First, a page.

Schwab YieldPlus Fund, sold as an alternative to low-risk money-market accounts, struggled this year. The $4.9 billion fund, run by a five-member...
Schwab YieldPlus Fund, sold as an alternative to low-risk money-market accounts, struggled this year.
The $4.9 billion fund, run by a five-member team at Charles Schwab, seeks to generate “high current income with minimal changes in share price,” according to the San Francisco-based company’s Web site. Assets have dropped from about $10.6 billion in August, spokeswoman Sondra Harris said.
The fund lost 11 percent this year through March 17, ranking last out of 50 “ultrashort” bond funds tracked by Morningstar, the Chicago-based research firm. SSGA Yield Plus, managed by Boston-based State Street Corp., was next with a 10 percent decline. The category fell an average of 1.12 percent through March 17.
“It’s a combination of unprecedented market conditions and also a bolder investment approach,” said Miriam Sjoblom, a fund analyst with Morningstar.
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About 38 percent of the YieldPlus fund was invested in nonsubprime mortgage securities without guarantees from government-chartered Fannie Mae or Freddie Mac and about 9 percent in asset-backed securities including subprime-loan bonds as of Dec. 31, according to the latest disclosures on Schwab’s Web site. About 34 percent of the fund was in corporate bonds.
The fund’s stumble reflected the rapid pace at which a debt-market collapse that began with subprime mortgages, those made to borrowers with poor credit histories, spread to other securities, including home loans considered less likely to default.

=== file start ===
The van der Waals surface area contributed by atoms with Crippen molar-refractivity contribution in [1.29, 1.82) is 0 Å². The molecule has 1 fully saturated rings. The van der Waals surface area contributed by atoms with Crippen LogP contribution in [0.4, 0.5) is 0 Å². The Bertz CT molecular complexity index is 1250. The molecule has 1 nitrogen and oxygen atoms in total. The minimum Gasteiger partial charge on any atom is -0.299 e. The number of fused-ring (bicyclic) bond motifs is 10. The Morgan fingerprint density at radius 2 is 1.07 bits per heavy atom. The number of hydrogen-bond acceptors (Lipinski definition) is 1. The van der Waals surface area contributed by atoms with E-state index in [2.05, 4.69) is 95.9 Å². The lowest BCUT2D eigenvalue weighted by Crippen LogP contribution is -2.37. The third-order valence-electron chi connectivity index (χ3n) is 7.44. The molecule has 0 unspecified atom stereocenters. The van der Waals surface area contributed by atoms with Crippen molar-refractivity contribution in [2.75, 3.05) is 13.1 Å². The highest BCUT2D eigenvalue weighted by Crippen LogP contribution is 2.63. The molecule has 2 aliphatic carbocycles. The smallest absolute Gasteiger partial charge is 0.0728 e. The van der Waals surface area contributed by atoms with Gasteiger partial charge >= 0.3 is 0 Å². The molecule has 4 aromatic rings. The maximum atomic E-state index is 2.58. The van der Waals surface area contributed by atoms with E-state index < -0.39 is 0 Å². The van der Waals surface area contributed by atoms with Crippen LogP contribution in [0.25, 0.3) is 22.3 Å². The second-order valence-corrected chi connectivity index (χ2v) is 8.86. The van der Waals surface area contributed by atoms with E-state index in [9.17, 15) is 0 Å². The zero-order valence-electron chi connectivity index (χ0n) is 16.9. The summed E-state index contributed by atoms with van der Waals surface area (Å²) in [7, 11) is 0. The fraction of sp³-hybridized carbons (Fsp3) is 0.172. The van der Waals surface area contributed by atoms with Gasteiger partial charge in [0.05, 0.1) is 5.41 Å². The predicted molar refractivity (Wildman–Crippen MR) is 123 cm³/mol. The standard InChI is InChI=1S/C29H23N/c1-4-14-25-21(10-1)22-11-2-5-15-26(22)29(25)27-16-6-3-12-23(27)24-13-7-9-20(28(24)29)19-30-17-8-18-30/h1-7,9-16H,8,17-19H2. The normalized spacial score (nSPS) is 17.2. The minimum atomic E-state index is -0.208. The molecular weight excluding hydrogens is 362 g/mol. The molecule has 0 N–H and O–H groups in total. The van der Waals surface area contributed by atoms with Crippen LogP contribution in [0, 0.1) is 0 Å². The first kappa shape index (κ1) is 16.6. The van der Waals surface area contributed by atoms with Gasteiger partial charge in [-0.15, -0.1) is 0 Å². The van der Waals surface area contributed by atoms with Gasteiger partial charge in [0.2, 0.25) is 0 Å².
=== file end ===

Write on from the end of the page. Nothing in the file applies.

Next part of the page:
Ultrashort bond funds were marketed to investors as a higher-yielding alternative to money-market funds, which offer a combination of safety and liquidity, or as a way to have quick access cash. The substitutes buy short-term debt, including subprime, and have fewer investment restrictions than money funds.
Money funds are considered the safest investments besides bank accounts and government debt. They’re required to hold debt that matures in 13 months or less and maintains top short-term corporate debt ratings. Morningstar gives the YieldPlus fund two stars of a possible five. YieldPlus has a three-year Sharpe ratio of -1.2, compared with -0.97 for competing funds, Morningstar’s data show. A higher Sharpe ratio means better risk-adjusted returns.
Cash as a percentage of holdings increased to 15 percent, according to Harris, the Schwab spokeswoman. The fund had 2.3 percent cash on Nov. 30.
As of Oct. 30, the Schwab Retirement Income Fund held 1.6 million shares in the YieldPlus fund. Four other Schwab retirement-date funds are also listed as shareholders.
YieldPlus seeks to keep the average duration of its portfolio at one year or less. The fund lost 1 percent in 2007, compared with an average 4.1 percent gain by rival funds, according to Bloomberg data.
“It was never, ever considered a risky fund and we continue to manage the fund in the best interest of our shareholders,” Harris said.